A total of 233 people have died in floods in Pakistan since last Thursday, according to the National Disaster Management Authority (NDMA), a state-owned organization that coordinates relief and rescue agencies.

Lahore, the country’s second largest city, has been the worst-affected with 77 deaths in rain related accidents, mostly from roofs collapsing.

Sixty-nine people died in torrential rain and flashfloods in different parts of Pakistani-administered Kashmir.

Authorities fear an outbreak of diseases in the flood hit areas as the marooned residents are forced to drink rainwater,and eat unhygenic food.

Nearly a thousand villages have been flooded with over 300,000 people marooned in Pakistan’s northeastern Punjab province. Authorities on Tuesday issued red alert warning to several more towns and districts.

Northeastern Jhang district is likely to be hit in the next 24 hours. Authorities have asked the residents of low-lying and suburban areas to immediately evacuate.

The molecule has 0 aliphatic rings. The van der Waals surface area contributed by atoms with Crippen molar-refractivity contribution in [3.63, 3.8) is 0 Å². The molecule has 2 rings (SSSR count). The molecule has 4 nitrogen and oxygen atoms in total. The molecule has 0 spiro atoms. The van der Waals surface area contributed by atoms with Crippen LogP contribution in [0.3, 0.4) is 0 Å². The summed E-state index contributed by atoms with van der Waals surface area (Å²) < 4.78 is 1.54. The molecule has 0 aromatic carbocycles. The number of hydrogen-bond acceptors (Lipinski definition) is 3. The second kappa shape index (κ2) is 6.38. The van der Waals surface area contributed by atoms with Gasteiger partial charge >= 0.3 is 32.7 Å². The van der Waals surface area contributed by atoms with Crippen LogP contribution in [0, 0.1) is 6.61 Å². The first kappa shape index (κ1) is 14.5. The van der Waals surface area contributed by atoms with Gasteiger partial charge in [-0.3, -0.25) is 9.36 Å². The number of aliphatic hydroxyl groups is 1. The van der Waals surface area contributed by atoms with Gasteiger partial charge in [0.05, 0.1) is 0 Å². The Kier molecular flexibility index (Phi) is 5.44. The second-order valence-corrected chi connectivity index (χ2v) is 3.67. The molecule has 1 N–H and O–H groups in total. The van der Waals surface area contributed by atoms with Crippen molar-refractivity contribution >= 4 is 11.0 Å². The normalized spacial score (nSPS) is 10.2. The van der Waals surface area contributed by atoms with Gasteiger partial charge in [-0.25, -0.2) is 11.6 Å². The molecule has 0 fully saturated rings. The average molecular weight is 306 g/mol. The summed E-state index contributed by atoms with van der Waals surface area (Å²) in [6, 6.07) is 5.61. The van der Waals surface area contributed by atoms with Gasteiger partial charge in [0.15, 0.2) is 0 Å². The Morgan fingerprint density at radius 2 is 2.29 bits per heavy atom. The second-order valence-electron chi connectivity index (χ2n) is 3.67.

According to the Pakistan Meteorological Office, rising water levels of the Chenab and Jehlum rivers now pose a threat to southern districts of the Punjab.

Similarly, the met office said water level in the Indus river are rising and are likely to strike the southern Sindh province by the end of this week.

Twenty-eight more people were killed in different parts of the Punjab on Tuesday raising the death toll in floods and rain related accidents at 233 since Thursday,

Over 400 people have been injured, while over a thousand homes are uninhabitable. And 19 people were killed, and two dozens injured after roof of a Mosque in the state capital Lahore collapsed on Tuesday due to pressure of heavy rains.

Road networks in the affected areas are virtually impassable disconnecting the region with rest of the country.

Hundreds of people are suffering from malaria, diarrhoea and other water-borne diseases due to stagnating water, said Dr Tabbassum Jafri, a spokesman for Pakistan Islamic Medical Association (PIMA), which has set up various medical camps in flood-hit areas.

Jafri added that the lack of medical facilities, poor food and sanitation conditions had increased the risk of further outbreaks in the days to come.


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